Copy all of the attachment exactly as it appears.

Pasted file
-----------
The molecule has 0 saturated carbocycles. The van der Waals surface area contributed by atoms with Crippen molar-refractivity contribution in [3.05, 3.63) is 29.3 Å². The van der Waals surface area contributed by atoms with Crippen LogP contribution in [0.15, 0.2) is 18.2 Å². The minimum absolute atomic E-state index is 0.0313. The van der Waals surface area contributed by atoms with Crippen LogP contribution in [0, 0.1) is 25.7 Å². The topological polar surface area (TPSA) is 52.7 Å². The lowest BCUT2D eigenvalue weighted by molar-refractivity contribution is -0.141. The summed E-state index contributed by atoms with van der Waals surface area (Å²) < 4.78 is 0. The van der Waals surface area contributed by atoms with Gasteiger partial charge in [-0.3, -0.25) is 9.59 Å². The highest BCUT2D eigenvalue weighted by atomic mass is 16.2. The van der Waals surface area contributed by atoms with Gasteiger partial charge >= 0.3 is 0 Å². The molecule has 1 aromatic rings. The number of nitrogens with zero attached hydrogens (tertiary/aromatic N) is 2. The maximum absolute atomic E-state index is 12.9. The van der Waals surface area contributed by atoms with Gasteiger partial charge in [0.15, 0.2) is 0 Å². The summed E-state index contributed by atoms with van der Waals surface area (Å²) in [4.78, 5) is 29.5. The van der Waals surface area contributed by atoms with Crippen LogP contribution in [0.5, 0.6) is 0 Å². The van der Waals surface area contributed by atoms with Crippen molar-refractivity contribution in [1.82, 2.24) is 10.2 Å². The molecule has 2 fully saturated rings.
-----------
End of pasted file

The molecule has 0 saturated carbocycles. The van der Waals surface area contributed by atoms with Crippen molar-refractivity contribution in [3.05, 3.63) is 29.3 Å². The van der Waals surface area contributed by atoms with Crippen LogP contribution in [0.15, 0.2) is 18.2 Å². The minimum absolute atomic E-state index is 0.0313. The van der Waals surface area contributed by atoms with Crippen LogP contribution in [0, 0.1) is 25.7 Å². The topological polar surface area (TPSA) is 52.7 Å². The lowest BCUT2D eigenvalue weighted by molar-refractivity contribution is -0.141. The summed E-state index contributed by atoms with van der Waals surface area (Å²) < 4.78 is 0. The van der Waals surface area contributed by atoms with Gasteiger partial charge in [-0.3, -0.25) is 9.59 Å². The highest BCUT2D eigenvalue weighted by atomic mass is 16.2. The van der Waals surface area contributed by atoms with Gasteiger partial charge >= 0.3 is 0 Å². The molecule has 1 aromatic rings. The number of nitrogens with zero attached hydrogens (tertiary/aromatic N) is 2. The maximum absolute atomic E-state index is 12.9. The van der Waals surface area contributed by atoms with Gasteiger partial charge in [0.15, 0.2) is 0 Å². The summed E-state index contributed by atoms with van der Waals surface area (Å²) in [4.78, 5) is 29.5. The van der Waals surface area contributed by atoms with Crippen LogP contribution in [0.5, 0.6) is 0 Å². The van der Waals surface area contributed by atoms with Crippen molar-refractivity contribution in [1.82, 2.24) is 10.2 Å². The molecule has 2 fully saturated rings.